Notably, Mr. A’s two episodes of serious self-injury were quite different. They were separated by a span of many years. His mood was unclear in the first episode and was at least hypomanic in the second. He denied command hallucinations with the attempted auto-amputation (although it is probable that he had at least some level of psychosis at that time), and he likely had psychotic symptoms (possible command hallucinations) when he stuck the thumbtack in his eyelid. During the first episode he was not taking his psychiatric medication and had been out of treatment for several months; the second time he was taking his mood stabilizer and antipsychotic medication and was participating in outpatient treatment. Both episodes were not influenced by recreational drugs, and both were in the context of perceived abandonment: by his mother for being unsupportive and after the loss of the therapist. He reported that both episodes were impulsive and that he has never had a desire for self-injury (other than the suicide attempts and a head-shaving episode) at any other time.

After the attempted self-enucleation, Mr. A was hospitalized for several months on an inpatient unit and then moved to the day hospital program at our facility, where his care was managed in conjunction with his new outpatient providers.

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Family Psychiatric History

Mr. A’s second-oldest sister has a history of bipolar disorder and is the only family member, other than Mr. A, who has been diagnosed with a mental illness.

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Social/Developmental History

What we know about Mr. A comes primarily from the records of his hospitalizations and through his self-report. Because his family has never been more than peripherally involved in his care, there has been no way to corroborate many of the details about his developmental history that he has provided.

Mr. A was born in 1953, the youngest of six children. The three oldest children were single births; his mother’s fourth pregnancy resulted in nonidentical triplets, of whom Mr. A was the last born. The other two triplets were girls, one of whom died several days after birth due to complications stemming from prematurity.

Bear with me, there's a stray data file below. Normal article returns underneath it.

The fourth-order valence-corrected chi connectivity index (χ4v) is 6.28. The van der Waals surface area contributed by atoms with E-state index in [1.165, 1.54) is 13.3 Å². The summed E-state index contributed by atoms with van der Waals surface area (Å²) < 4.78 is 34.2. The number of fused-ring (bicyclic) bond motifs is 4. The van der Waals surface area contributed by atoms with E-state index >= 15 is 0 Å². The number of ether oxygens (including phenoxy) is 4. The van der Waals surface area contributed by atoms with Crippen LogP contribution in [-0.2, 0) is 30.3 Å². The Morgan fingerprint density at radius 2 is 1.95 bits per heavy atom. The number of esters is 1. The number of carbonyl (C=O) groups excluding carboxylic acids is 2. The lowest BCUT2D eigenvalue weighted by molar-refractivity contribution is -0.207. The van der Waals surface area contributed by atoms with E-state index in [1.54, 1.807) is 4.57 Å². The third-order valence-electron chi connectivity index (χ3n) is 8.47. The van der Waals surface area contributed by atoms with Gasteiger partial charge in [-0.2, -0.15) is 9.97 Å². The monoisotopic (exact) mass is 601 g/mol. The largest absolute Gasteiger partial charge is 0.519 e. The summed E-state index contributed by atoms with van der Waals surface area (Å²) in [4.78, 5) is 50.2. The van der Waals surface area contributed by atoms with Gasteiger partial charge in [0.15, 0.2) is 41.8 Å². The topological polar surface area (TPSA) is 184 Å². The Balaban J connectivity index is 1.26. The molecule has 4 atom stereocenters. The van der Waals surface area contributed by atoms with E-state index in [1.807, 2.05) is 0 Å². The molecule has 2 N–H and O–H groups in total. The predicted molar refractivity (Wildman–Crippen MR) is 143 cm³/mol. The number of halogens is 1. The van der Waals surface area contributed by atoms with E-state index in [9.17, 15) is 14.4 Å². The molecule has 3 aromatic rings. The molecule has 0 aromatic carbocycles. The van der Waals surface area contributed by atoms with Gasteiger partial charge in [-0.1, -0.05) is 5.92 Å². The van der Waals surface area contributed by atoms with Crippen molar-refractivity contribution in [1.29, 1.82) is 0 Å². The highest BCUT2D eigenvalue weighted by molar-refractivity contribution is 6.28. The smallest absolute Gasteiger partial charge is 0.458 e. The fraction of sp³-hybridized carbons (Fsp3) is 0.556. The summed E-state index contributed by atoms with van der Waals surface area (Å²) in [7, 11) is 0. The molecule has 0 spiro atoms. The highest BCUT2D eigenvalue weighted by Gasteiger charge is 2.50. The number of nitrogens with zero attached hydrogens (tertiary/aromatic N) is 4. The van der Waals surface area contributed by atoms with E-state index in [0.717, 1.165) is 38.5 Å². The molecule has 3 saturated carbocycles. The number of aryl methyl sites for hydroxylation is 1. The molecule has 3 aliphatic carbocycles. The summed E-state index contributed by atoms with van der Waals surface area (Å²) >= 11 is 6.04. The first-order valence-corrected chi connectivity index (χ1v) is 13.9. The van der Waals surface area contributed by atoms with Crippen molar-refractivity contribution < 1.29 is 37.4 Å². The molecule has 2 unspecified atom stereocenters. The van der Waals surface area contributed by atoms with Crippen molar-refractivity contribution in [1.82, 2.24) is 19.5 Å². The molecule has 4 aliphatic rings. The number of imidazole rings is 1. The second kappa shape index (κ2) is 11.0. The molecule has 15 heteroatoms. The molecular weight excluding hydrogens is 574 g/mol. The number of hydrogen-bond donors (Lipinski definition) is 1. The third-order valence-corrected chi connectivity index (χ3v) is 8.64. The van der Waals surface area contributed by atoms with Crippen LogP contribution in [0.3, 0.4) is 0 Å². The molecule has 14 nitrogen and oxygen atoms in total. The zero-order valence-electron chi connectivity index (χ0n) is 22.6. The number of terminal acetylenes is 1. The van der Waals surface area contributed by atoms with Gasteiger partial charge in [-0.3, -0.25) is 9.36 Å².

According to Mr. A, his biological father was a carpet layer who had numerous extramarital affairs. Mr. A’s father left the family soon after he learned of the triplets’ conception, and, although he continued to interact with the older children, he never had any contact with Mr. A, who was raised by his mother and maternal grandfather.

Mr. A’s mother was a nurse and devout Catholic who was described as emotionally unavailable. Mr. A stated, "She told me that she loved me, but she never spent enough time with me because she was always playing cards." He felt closer to his grandfather, with whom he engaged in activities such as playing checkers, gardening, and going to church. He described his grandfather as "very peaceful and calm" and as his primary parental figure. The records indicate that Mr. A was an active, outgoing child who did well academically in Catholic grammar school. However, he was also described as an extremely quiet child with a violent temper. With much discomfort, Mr. A himself revealed that his school years were extremely difficult because he had very few friends and was frequently picked on because he was short.

His grandfather died when Mr. A was 10 years old, of what Mr. A described as "old age." Mr. A’s mother soon married a divorced alcoholic who adopted both Mr. A and his triplet sister. When asked about the impact these events had on him, Mr. A quickly became anxious and disorganized and terminated the interview.

The relationship between Mr. A and his stepfather was tumultuous. Mr. A recalled one incident when he was 10 years old when his stepfather literally dragged him out of a Boy Scout meeting by his hair because Mr. A had not done the dishes yet.

During his high school years, the fighting between Mr. A and his stepfather increased. His stepfather would loudly and frequently belittle Mr. A about his lack of masculinity and the ever-growing length of his hair. Mr. A recalled one tirade in which his stepfather shouted, "It is bad enough that I have to look at your god-damn hair every day, but do I have to do it at the dinner table while I am trying to eat?" After making this statement, the stepfather suffered a nonfatal heart attack and was rushed to the hospital.